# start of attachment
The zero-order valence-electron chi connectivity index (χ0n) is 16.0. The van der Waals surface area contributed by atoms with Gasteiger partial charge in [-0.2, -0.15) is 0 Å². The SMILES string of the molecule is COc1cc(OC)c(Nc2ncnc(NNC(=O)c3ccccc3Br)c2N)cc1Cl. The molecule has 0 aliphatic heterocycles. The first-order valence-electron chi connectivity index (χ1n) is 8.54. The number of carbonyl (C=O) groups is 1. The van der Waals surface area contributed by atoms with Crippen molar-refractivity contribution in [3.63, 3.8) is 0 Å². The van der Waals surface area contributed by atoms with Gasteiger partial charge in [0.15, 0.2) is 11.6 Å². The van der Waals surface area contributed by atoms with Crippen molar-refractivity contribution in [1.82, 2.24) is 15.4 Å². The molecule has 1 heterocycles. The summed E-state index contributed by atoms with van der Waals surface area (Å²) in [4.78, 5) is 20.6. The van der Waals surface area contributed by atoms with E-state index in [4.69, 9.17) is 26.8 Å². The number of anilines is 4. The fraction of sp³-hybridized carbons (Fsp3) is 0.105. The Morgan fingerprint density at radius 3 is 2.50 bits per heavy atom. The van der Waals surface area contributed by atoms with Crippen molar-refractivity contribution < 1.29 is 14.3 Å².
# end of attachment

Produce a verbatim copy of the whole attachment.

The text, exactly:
The zero-order valence-electron chi connectivity index (χ0n) is 16.0. The van der Waals surface area contributed by atoms with Gasteiger partial charge in [-0.2, -0.15) is 0 Å². The SMILES string of the molecule is COc1cc(OC)c(Nc2ncnc(NNC(=O)c3ccccc3Br)c2N)cc1Cl. The molecule has 0 aliphatic heterocycles. The first-order valence-electron chi connectivity index (χ1n) is 8.54. The number of carbonyl (C=O) groups is 1. The van der Waals surface area contributed by atoms with Crippen molar-refractivity contribution in [3.63, 3.8) is 0 Å². The van der Waals surface area contributed by atoms with Gasteiger partial charge in [0.15, 0.2) is 11.6 Å². The van der Waals surface area contributed by atoms with Crippen molar-refractivity contribution in [1.82, 2.24) is 15.4 Å². The molecule has 1 heterocycles. The summed E-state index contributed by atoms with van der Waals surface area (Å²) in [4.78, 5) is 20.6. The van der Waals surface area contributed by atoms with E-state index in [4.69, 9.17) is 26.8 Å². The number of anilines is 4. The fraction of sp³-hybridized carbons (Fsp3) is 0.105. The Morgan fingerprint density at radius 3 is 2.50 bits per heavy atom. The van der Waals surface area contributed by atoms with Crippen molar-refractivity contribution < 1.29 is 14.3 Å².